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On Jan. 17, the weather was extremely hot in Kampala. Godfrey Mujuni, the manager of the Data Centre at the Uganda National Meteorological Authority, says thermometer readings indicated it was 34.0ᵒC which is about six degrees higher than the normal average of 28ᵒC.
Yet Kampala was not the hottest place in Uganda that day, according to Mujuni. That honour belonged to the West Nile district of Nebbi which was 39.2ᵒC hot.
In the northern town of Gulu, Francisca Atto, the District Environment Officer told The Independent on Jan.27 that even though she might not know what the actual thermometer reading was, “Gulu has been unusually hot this January”.
In the central Uganda district of Nakasongola, James Bond Kunobere, the district’s Senior Environment Officer also told The Independent that although it is always dry around this time of the year, the weather seems to have moved fast into the ‘extremes.’
Even Augustine Kooli, the Kasese District Senior Environment Officer who told The Independent on Jan. 28 that people in Kasese are quite used to January being hot and dry, said there has been unbearable heat at night. Many residents of this Rift valley town in western Uganda have had to sleep naked throughout the month, he said.
Such temperatures are what Ugandans have been talking about how “Uganda is becoming hotter because of climate change”.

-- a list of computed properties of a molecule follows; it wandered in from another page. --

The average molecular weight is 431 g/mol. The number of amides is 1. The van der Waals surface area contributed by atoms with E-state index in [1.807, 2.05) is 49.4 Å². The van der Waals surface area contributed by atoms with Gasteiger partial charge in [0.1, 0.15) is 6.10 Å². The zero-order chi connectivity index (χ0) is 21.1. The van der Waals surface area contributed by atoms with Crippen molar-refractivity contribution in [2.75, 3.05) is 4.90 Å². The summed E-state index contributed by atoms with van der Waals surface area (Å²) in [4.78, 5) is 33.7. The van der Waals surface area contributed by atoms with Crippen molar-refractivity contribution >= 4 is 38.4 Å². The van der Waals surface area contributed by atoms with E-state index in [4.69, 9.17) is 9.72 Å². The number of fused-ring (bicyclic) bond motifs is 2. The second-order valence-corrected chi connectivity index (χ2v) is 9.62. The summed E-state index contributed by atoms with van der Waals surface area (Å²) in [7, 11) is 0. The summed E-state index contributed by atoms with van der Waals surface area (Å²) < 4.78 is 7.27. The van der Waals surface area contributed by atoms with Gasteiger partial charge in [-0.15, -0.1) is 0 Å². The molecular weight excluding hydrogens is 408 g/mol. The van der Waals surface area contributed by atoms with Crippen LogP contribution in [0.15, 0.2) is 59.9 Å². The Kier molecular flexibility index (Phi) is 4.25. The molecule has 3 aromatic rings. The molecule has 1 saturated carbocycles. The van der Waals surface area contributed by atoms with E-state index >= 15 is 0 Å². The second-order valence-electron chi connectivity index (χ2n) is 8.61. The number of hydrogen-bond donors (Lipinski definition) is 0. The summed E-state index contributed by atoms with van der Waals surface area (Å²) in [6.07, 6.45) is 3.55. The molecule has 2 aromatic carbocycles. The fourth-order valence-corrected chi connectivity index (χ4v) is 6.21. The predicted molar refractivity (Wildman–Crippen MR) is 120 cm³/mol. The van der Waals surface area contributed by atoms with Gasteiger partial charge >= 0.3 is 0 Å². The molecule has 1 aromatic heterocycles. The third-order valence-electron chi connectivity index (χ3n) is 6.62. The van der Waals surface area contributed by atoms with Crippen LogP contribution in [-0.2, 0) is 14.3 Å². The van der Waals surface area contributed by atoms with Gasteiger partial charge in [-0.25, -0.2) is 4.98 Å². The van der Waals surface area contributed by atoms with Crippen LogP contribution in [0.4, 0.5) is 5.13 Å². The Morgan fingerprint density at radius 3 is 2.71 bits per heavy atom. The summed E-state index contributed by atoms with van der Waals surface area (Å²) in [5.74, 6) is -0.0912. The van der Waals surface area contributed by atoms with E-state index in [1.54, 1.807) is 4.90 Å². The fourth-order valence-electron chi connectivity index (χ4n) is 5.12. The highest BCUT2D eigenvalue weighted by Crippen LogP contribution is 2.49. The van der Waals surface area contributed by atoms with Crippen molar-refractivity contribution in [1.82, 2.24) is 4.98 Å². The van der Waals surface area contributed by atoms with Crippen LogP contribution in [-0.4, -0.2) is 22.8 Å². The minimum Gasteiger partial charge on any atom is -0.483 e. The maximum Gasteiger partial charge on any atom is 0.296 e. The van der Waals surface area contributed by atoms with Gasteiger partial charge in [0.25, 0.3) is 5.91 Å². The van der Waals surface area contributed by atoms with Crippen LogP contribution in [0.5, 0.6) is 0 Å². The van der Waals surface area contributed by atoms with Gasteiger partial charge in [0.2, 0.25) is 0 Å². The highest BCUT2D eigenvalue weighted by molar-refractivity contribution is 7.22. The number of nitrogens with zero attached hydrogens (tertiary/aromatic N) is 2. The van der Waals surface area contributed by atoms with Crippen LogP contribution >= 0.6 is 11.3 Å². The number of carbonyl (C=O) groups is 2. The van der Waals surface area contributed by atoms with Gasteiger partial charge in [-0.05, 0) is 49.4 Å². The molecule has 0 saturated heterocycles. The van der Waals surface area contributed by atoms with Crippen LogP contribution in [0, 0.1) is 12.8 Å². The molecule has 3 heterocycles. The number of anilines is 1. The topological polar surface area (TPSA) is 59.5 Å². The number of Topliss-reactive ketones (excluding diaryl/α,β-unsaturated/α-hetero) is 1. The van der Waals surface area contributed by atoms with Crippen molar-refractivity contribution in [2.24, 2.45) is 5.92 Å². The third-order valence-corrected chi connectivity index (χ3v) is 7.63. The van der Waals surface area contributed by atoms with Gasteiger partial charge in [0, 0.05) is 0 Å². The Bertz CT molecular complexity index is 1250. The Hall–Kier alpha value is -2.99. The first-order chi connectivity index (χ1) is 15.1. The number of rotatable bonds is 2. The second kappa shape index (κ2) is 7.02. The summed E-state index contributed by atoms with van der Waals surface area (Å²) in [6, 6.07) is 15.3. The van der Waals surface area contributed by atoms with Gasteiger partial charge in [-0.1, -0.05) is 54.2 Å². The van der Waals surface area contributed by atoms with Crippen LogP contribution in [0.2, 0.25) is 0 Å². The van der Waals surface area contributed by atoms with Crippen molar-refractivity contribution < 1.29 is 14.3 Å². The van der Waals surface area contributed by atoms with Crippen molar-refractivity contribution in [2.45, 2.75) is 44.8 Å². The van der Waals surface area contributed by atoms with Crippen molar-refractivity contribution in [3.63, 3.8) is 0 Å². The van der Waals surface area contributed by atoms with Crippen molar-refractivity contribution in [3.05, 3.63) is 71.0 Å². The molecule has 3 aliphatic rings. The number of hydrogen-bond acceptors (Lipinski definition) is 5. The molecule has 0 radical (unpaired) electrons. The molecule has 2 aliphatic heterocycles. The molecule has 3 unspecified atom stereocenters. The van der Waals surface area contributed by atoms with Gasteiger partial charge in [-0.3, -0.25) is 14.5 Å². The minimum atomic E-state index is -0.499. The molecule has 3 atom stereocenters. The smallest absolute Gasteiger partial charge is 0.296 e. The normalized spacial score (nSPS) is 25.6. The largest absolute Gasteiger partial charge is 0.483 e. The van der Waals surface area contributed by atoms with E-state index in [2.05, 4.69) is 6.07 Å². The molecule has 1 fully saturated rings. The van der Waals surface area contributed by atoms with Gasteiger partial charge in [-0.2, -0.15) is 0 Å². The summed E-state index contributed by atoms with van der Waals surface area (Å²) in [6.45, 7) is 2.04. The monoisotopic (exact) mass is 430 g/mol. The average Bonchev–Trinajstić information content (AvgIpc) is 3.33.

But Mujuni, the meteorological data centre boss says high temperatures in the month of January and to some extent February are nothing unusual.
“It is not surprising that the temperatures are a bit high because that is expected. It would actually be surprising if they were relatively low,” he said.
He was looking at the latest weather statistics on his desktop computer screen in his office on the 10th floor of Postel Building in Kampala in the afternoon of Jan. 27.
So why are Ugandans complaining?
“Ugandans are complaining because they probably have a short memory and have forgotten their history.” For instance, Mujuni says, a similar situation of hot weather occurred in 2012 and people complained.
This time last year (January, 2016), Mujuni says, Uganda was in an El Nino year where the entire East African region experienced rains in months that are not typically associated with rains (January and February).
The rains crossed from November/December  into January/February. As a result, these months were not as hot because the sporadic rains provided a cooling effect.
Mujuni could not offer The Independent any ready answers as to why there were extreme temperatures around Jan.17 but he said this is going to be a possible area for research to check what kind of climatic systems were at play on that day. He said at the end of each month, the meteorologists analyze the weather of the month in relation to past years.
“When analyzing temperatures, meteorologists normally look back at past records to make conclusion of whether temperatures are rising or not,” he said.
Mujuni said although Ugandans feel temperatures are hotter than before, in reality, they have not moved far away from what is expected to be normal temperatures.